Presentation is loading. Please wait.

Presentation is loading. Please wait.

Shale gas in Poland – prospects and challenges

Similar presentations


Presentation on theme: "Shale gas in Poland – prospects and challenges"— Presentation transcript:

1 Shale gas in Poland – prospects and challenges
Unconventional Gas & CO2 Storage Laboratory Shale gas in Poland – prospects and challenges Marcin Lutyński Silesian University of Technology Gliwice, Poland

2 One of the biggest technical universities in Poland,
the University consists of fifteen faculties which offer about 50 courses and almost 200 specializations, -the University employs 1863 scientific-didactic staff, including 173 titular professors and 237 doctors of science, -at present there are almost 29,000 students at the University. The Rector’s insygnia

3 A lecture at the Faculty of Electrical Engineering in the 1950s
History: the Silesian University of Technology was founded on 24th May 1945 with setting up of four faculties: Mechanical, Electrical, Metallurgical and Civil Engineering, the first inauguration of the academic year at the University in Gliwice took place on 29th October 1945 and 2750 students began their studies, so far, 114 thousand engineers have graduated from the University which has also granted 3,5 thousand PhD and 550 DSc degrees. A lecture at the Faculty of Electrical Engineering in the 1950s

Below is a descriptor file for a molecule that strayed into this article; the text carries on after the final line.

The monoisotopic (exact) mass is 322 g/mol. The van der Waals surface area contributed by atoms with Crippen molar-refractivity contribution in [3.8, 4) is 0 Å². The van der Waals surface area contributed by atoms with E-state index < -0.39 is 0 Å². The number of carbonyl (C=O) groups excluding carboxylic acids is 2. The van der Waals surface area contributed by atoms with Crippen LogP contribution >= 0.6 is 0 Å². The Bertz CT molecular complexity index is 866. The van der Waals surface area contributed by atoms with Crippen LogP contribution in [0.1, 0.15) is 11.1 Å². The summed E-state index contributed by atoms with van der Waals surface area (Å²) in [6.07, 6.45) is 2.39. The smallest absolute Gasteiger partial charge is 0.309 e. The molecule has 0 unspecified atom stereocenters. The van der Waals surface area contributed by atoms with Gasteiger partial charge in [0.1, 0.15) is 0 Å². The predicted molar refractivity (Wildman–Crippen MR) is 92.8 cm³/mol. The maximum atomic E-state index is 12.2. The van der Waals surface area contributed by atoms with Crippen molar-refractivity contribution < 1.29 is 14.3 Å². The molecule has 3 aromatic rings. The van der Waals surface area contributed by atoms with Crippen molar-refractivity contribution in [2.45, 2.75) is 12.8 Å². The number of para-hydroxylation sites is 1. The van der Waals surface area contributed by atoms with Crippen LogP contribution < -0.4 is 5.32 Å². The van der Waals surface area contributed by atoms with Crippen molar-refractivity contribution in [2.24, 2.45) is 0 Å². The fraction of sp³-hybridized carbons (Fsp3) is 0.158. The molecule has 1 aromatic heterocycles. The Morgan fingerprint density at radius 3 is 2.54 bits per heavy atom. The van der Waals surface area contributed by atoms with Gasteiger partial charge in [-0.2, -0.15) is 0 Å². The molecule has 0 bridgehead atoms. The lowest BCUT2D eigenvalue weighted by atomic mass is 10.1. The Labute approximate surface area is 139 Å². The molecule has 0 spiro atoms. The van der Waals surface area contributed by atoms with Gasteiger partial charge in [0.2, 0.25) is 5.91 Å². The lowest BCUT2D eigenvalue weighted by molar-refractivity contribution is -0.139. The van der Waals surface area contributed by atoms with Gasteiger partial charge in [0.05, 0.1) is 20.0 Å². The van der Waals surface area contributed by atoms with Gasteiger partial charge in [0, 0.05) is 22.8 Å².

4 A class at the Faculty of Architecture
International Cooperation: - the Silesian University of Technology participates in European programmes for academic exchange: LLP-ERASMUS, CEEPUS - Central European Exchange Program for University Studies, STF – Scholarship and Training Fund, CEI – Central European Initiative, Support for the International Mobility of Researchers. A class at the Faculty of Architecture

5 Faculty of Architecture